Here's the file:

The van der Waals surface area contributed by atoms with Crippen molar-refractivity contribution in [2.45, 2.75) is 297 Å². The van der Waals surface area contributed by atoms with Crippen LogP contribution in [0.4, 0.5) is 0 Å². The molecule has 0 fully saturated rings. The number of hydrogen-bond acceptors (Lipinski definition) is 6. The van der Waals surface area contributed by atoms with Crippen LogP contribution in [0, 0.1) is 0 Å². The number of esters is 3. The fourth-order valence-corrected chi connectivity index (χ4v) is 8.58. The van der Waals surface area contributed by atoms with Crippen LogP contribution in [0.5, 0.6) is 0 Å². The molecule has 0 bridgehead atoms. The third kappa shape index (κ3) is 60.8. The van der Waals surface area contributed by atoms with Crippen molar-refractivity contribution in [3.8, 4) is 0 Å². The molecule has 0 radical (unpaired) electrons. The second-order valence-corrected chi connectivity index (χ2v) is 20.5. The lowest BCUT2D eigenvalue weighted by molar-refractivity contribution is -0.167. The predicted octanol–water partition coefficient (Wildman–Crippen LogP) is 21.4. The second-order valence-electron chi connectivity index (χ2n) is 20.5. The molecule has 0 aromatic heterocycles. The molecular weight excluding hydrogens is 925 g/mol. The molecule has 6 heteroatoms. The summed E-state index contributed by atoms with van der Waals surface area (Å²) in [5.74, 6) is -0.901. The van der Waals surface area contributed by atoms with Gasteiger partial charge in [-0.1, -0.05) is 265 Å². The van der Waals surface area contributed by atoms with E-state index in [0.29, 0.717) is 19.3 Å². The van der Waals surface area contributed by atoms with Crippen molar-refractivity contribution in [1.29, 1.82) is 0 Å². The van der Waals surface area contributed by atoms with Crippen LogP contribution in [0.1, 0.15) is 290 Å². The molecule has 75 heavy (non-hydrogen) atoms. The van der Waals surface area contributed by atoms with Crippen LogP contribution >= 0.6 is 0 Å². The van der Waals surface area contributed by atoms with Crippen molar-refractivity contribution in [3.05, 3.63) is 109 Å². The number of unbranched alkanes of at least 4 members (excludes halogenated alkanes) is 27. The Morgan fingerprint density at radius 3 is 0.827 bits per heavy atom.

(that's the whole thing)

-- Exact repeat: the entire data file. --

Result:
The van der Waals surface area contributed by atoms with Crippen molar-refractivity contribution in [2.45, 2.75) is 297 Å². The van der Waals surface area contributed by atoms with Crippen LogP contribution in [0.4, 0.5) is 0 Å². The molecule has 0 fully saturated rings. The number of hydrogen-bond acceptors (Lipinski definition) is 6. The van der Waals surface area contributed by atoms with Crippen LogP contribution in [0, 0.1) is 0 Å². The number of esters is 3. The fourth-order valence-corrected chi connectivity index (χ4v) is 8.58. The van der Waals surface area contributed by atoms with Crippen LogP contribution in [0.5, 0.6) is 0 Å². The molecule has 0 bridgehead atoms. The third kappa shape index (κ3) is 60.8. The van der Waals surface area contributed by atoms with Crippen molar-refractivity contribution in [3.8, 4) is 0 Å². The molecule has 0 radical (unpaired) electrons. The second-order valence-corrected chi connectivity index (χ2v) is 20.5. The lowest BCUT2D eigenvalue weighted by molar-refractivity contribution is -0.167. The predicted octanol–water partition coefficient (Wildman–Crippen LogP) is 21.4. The second-order valence-electron chi connectivity index (χ2n) is 20.5. The molecule has 0 aromatic heterocycles. The molecular weight excluding hydrogens is 925 g/mol. The molecule has 6 heteroatoms. The summed E-state index contributed by atoms with van der Waals surface area (Å²) in [5.74, 6) is -0.901. The van der Waals surface area contributed by atoms with Gasteiger partial charge in [-0.1, -0.05) is 265 Å². The van der Waals surface area contributed by atoms with E-state index in [0.29, 0.717) is 19.3 Å². The van der Waals surface area contributed by atoms with Crippen molar-refractivity contribution in [1.29, 1.82) is 0 Å². The van der Waals surface area contributed by atoms with Crippen LogP contribution in [0.1, 0.15) is 290 Å². The molecule has 75 heavy (non-hydrogen) atoms. The van der Waals surface area contributed by atoms with Crippen LogP contribution >= 0.6 is 0 Å². The van der Waals surface area contributed by atoms with Crippen molar-refractivity contribution in [3.05, 3.63) is 109 Å². The number of unbranched alkanes of at least 4 members (excludes halogenated alkanes) is 27. The Morgan fingerprint density at radius 3 is 0.827 bits per heavy atom.